The dental imaging Revolution

The digital revolution has arrived in dentistry. Major changes have occurred in both dental hardware and software; however, the greatest change has been with dental-imaging software.

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by Donald S. Sherman, DMD

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The digital revolution has arrived in dentistry. Major changes have occurred in both dental hardware and software; however, the greatest change has been with dental-imaging software. The three largest dental practice-management companies have either purchased dental image-management software companies or have produced their own image-management software. Dentrix purchased Vipersoft, PracticeWorks purchased DICOM, and Eaglesoft has written its own image-management product. These imaging programs are now an integral part of their practice-management package. This means that clinicians now can have fully integrated image management as part of their practice management. They can import, adjust, and display patient images as part of tooth-charting. They also can easily track photographs, digital or scanned X-rays, and scanned documents as part of the patient record. Dentists can now document treatment before, during, and after it occurs and also can produce case presentations as well. In addition, stored images easily can be printed out for a lab, a referral to a specialist, or even emailed to patients.

Some insurance companies now accept digital X-ray images, and most accept a paper printout of a digital X-ray. If you scan insurance EOBs into the patient files, your staff can then easily refer to documents and answer patient questions, and either send patients a copy or email it to them. You can also scan referral letters or anything on paper. In addition, you now can easily store nonactive patient records on a CD. If you don't own one of the above practice-management products, you can still use many dental image-management tools, either as a stand-alone product, or with varying degrees of integration with your current practice-management software.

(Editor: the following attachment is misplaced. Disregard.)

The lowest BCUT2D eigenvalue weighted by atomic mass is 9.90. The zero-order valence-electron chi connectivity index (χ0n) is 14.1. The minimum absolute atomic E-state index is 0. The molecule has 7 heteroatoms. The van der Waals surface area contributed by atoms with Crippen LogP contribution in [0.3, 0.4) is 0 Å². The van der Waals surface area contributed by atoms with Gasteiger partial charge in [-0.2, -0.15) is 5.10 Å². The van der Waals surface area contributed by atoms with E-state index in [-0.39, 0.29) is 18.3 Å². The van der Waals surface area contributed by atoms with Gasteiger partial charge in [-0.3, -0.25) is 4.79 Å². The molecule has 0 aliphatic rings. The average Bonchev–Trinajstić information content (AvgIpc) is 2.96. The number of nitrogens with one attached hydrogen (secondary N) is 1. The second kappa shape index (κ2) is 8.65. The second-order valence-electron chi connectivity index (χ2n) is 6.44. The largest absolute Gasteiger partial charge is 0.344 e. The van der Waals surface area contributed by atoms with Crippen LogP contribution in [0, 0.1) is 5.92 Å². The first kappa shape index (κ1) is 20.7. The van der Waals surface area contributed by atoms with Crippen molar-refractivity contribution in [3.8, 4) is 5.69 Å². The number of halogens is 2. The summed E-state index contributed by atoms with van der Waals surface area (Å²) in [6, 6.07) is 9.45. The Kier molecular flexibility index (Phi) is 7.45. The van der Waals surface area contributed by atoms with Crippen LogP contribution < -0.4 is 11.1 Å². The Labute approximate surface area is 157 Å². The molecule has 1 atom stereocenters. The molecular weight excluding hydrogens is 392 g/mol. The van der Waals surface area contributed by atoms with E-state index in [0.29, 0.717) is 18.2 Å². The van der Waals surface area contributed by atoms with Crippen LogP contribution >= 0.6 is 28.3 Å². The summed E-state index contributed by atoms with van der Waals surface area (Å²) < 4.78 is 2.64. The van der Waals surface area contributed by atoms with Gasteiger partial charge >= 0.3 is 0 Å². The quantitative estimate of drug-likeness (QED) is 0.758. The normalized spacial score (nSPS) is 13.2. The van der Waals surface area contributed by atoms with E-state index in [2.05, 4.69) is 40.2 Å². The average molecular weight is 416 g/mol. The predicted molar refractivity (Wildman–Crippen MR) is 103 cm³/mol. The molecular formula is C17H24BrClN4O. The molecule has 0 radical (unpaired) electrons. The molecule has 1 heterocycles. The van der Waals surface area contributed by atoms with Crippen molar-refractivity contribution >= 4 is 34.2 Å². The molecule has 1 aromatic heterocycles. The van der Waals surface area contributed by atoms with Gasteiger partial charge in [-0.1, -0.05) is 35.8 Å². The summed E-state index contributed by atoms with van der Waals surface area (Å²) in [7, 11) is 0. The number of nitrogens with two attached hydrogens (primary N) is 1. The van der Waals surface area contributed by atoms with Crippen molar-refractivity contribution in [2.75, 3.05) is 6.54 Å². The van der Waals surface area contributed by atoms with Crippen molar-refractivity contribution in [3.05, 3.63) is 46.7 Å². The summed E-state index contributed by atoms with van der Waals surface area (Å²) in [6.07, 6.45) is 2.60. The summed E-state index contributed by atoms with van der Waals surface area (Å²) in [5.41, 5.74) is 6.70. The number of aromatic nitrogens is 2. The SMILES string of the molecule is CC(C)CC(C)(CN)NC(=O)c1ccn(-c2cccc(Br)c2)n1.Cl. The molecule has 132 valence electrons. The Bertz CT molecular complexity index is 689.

The main advantage of a fully integrated product is ease of use and functionality. With a stand-alone image-management product, you can keep the images and still change the practice-management software at a later date.

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In the hardware arena, the biggest changes have been in the quality, price, and design of digital cameras. Kodak's DX4900 Dental Digital Camera Kit is a new digital camera developed specifically for dental use that has all attachments, close-up lenses, and measuring aids. The Kodak DX4900 Dental Digital Camera Kit is supremely easy to use. It is available at www.Kodak.com/go/dental. The camera also is available from the following authorized Kodak dealers: Vipersoft, at www.vipersoft.com, Practice-works, www.Practiceworks.com, and Dentrix, www.den trix.com.

A 2-6 megapixel digital camera is far less expensive than two years ago. You can purchase a good digital camera for the dental office for $500 to $1000. The Olympus 2500L, while discontinued, is still available as a Dental Health Kit with all attachments from www. Bhphotovideo.com. It has been very popular with dentists. You also can find digital cameras modified for dental use from www.photomed.net, and from www.Dinecorp.com.